The “ghost bike” is gone from the spot where Albany bicyclist Grant Keith Garner was killed four months ago, and so are the other parts of the roadside memorial that showed up a few days after his death. I noticed them missing on my ride Thursday afternoon. When I inquired, I learned that the Linn County Road Department had taken the memorial assembly away that morning.
Road Department Operations Supervisor Wayne Mink told me that first he had called Garner’s widow and learned that while she appreciated and was grateful for the memorial in her husband’s name, it had not been set up by the family. The county removed it because the collection of items around the white-painted mountain bike had faded and the stuffed animals were beginning to come apart. Also, the bike was attached to the guardrail, theoretically interfering with the rail’s function.
If there had been a tree behind the rail, Mink says the county would have moved the memorial there. Instead, the crew took the bike and other items back to the Road Department yard, and it’s available there if whoever set up the memorial wants it back.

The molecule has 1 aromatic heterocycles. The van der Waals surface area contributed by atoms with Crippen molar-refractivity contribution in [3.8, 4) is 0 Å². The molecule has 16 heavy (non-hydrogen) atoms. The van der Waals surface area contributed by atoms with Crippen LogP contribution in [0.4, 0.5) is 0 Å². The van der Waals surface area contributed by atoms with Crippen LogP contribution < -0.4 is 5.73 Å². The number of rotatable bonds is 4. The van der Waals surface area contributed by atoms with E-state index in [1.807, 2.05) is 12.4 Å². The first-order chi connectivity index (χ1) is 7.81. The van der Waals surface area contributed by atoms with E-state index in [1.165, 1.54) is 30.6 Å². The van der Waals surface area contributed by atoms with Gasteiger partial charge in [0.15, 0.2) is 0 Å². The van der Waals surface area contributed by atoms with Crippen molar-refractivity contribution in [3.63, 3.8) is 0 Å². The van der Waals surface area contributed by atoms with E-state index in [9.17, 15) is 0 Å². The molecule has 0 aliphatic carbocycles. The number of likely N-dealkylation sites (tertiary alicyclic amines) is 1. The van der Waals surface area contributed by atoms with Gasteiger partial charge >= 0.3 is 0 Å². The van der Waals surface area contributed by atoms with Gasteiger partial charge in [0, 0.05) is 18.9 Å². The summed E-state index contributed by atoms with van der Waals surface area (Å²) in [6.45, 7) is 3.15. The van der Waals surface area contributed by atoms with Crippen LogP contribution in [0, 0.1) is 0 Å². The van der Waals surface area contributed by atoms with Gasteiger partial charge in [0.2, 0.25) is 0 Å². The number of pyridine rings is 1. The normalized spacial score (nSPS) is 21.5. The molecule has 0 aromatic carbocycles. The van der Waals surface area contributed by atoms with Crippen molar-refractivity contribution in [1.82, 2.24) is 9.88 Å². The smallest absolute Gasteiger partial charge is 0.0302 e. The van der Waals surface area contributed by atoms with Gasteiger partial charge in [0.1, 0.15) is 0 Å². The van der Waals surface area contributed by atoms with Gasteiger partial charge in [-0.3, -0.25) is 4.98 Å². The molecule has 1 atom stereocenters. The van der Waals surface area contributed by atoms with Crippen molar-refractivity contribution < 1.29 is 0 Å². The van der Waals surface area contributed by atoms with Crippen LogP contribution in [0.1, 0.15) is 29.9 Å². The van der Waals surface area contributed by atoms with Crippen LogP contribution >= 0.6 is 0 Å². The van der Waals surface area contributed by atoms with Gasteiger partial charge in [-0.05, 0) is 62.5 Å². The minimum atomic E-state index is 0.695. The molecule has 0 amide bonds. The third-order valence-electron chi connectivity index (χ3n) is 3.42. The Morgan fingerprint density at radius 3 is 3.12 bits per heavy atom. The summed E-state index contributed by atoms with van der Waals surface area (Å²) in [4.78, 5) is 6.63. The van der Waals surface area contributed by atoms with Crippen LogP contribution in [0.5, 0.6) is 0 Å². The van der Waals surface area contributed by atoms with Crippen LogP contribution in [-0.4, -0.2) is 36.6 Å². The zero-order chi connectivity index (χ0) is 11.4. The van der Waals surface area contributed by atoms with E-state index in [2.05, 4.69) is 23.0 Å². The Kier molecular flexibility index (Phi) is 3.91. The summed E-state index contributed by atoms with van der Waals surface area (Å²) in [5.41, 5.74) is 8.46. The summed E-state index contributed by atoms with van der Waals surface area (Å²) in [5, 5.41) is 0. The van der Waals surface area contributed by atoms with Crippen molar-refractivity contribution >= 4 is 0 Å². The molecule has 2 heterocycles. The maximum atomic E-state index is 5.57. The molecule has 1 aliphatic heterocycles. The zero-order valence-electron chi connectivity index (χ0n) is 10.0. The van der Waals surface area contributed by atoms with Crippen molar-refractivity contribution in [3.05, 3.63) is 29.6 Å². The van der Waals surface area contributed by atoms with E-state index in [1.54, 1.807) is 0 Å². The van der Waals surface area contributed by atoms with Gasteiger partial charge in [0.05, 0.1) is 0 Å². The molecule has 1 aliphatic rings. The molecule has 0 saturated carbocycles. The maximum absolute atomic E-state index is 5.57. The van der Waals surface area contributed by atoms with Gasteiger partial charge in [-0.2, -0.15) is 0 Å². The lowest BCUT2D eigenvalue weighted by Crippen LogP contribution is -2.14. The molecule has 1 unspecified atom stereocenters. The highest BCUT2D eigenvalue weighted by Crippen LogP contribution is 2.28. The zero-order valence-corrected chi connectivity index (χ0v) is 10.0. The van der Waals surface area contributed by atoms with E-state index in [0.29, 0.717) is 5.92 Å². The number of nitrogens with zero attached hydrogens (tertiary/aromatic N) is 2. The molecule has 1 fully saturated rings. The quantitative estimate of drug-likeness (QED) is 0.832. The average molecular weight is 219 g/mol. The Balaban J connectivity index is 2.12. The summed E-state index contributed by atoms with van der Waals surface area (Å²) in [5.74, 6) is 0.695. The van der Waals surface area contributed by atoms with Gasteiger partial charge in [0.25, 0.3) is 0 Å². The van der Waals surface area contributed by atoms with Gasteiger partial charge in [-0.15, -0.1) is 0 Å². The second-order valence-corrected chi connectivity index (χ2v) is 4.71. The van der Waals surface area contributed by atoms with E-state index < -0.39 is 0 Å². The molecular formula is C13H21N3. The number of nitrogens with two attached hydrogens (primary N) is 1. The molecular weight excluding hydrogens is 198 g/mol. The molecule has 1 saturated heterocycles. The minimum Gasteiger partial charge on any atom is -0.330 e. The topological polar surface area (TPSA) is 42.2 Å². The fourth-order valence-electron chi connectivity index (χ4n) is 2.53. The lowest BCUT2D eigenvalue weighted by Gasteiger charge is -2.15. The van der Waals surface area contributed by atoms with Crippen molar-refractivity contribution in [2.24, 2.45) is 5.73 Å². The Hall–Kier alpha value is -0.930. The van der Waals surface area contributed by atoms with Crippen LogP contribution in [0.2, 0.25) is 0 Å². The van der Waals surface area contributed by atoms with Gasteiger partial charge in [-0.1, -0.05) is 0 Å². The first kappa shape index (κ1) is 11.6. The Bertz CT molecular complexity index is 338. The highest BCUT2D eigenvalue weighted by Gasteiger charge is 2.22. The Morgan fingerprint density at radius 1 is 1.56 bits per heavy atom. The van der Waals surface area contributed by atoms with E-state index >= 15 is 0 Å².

Mink told me Linn County does not have a time limit on roadside memorials and his department is respectful of what they represent, but because of the condition this one was in, it was time to clean it up.
Garner, 60, was killed when he was hit by a car whose driver lost control coming through the right-hand curve where Oakville Road becomes Queen Avenue on the west side of Albany. It happened about 5:45 p.m. on Feb.17, 2015, when Garner was riding home after work. The Lane County district attorney — as a family friend, Linn’s recused himself to avoid the appearance of partiality — has been reviewing the circumstances of the crash to see whether charges against the driver, 24-year-old Thanh Xuan Nguyen of Corvallis, should be filed. No word yet on the results of that review. (hh)